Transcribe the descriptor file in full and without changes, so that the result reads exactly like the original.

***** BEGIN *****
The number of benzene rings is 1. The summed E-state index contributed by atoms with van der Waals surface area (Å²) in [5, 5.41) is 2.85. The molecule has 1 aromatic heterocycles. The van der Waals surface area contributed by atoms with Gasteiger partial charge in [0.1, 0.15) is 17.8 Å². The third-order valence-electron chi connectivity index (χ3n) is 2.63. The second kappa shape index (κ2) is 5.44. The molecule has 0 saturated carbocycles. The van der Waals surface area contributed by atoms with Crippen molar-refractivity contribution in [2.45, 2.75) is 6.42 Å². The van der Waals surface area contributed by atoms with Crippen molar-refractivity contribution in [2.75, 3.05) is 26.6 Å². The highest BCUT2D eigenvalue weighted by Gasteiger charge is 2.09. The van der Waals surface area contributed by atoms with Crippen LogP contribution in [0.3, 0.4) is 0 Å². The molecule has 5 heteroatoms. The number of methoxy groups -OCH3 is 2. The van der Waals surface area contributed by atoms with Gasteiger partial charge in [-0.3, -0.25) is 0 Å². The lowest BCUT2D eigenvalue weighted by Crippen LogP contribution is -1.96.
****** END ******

The number of benzene rings is 1. The summed E-state index contributed by atoms with van der Waals surface area (Å²) in [5, 5.41) is 2.85. The molecule has 1 aromatic heterocycles. The van der Waals surface area contributed by atoms with Gasteiger partial charge in [0.1, 0.15) is 17.8 Å². The third-order valence-electron chi connectivity index (χ3n) is 2.63. The second kappa shape index (κ2) is 5.44. The molecule has 0 saturated carbocycles. The van der Waals surface area contributed by atoms with Crippen molar-refractivity contribution in [2.45, 2.75) is 6.42 Å². The van der Waals surface area contributed by atoms with Crippen molar-refractivity contribution in [2.75, 3.05) is 26.6 Å². The highest BCUT2D eigenvalue weighted by Gasteiger charge is 2.09. The van der Waals surface area contributed by atoms with Crippen LogP contribution in [0.3, 0.4) is 0 Å². The molecule has 5 heteroatoms. The number of methoxy groups -OCH3 is 2. The van der Waals surface area contributed by atoms with Gasteiger partial charge in [-0.3, -0.25) is 0 Å². The lowest BCUT2D eigenvalue weighted by Crippen LogP contribution is -1.96.